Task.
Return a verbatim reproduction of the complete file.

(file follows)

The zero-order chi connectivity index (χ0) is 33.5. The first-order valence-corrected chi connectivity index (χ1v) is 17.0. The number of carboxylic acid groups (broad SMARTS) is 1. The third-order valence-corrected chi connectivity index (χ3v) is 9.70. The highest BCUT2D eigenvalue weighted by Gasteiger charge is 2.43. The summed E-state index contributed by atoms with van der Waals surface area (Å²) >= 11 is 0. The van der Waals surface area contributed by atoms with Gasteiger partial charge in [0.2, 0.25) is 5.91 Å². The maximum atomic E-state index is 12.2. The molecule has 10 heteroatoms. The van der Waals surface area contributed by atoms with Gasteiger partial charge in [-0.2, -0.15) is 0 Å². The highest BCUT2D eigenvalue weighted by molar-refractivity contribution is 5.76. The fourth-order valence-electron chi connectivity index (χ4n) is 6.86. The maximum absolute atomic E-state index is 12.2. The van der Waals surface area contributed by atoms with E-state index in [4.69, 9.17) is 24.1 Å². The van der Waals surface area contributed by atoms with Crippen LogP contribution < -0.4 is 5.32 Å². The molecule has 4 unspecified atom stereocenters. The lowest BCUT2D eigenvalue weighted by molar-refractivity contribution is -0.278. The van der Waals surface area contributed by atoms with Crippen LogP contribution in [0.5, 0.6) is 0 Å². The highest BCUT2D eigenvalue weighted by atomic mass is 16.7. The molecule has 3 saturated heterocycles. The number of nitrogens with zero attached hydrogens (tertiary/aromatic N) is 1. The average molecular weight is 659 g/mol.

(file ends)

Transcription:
The zero-order chi connectivity index (χ0) is 33.5. The first-order valence-corrected chi connectivity index (χ1v) is 17.0. The number of carboxylic acid groups (broad SMARTS) is 1. The third-order valence-corrected chi connectivity index (χ3v) is 9.70. The highest BCUT2D eigenvalue weighted by Gasteiger charge is 2.43. The summed E-state index contributed by atoms with van der Waals surface area (Å²) >= 11 is 0. The van der Waals surface area contributed by atoms with Gasteiger partial charge in [0.2, 0.25) is 5.91 Å². The maximum atomic E-state index is 12.2. The molecule has 10 heteroatoms. The van der Waals surface area contributed by atoms with Gasteiger partial charge in [-0.2, -0.15) is 0 Å². The highest BCUT2D eigenvalue weighted by molar-refractivity contribution is 5.76. The fourth-order valence-electron chi connectivity index (χ4n) is 6.86. The maximum absolute atomic E-state index is 12.2. The van der Waals surface area contributed by atoms with E-state index in [4.69, 9.17) is 24.1 Å². The van der Waals surface area contributed by atoms with Crippen LogP contribution < -0.4 is 5.32 Å². The molecule has 4 unspecified atom stereocenters. The lowest BCUT2D eigenvalue weighted by molar-refractivity contribution is -0.278. The van der Waals surface area contributed by atoms with Crippen LogP contribution in [0.5, 0.6) is 0 Å². The highest BCUT2D eigenvalue weighted by atomic mass is 16.7. The molecule has 3 saturated heterocycles. The number of nitrogens with zero attached hydrogens (tertiary/aromatic N) is 1. The average molecular weight is 659 g/mol.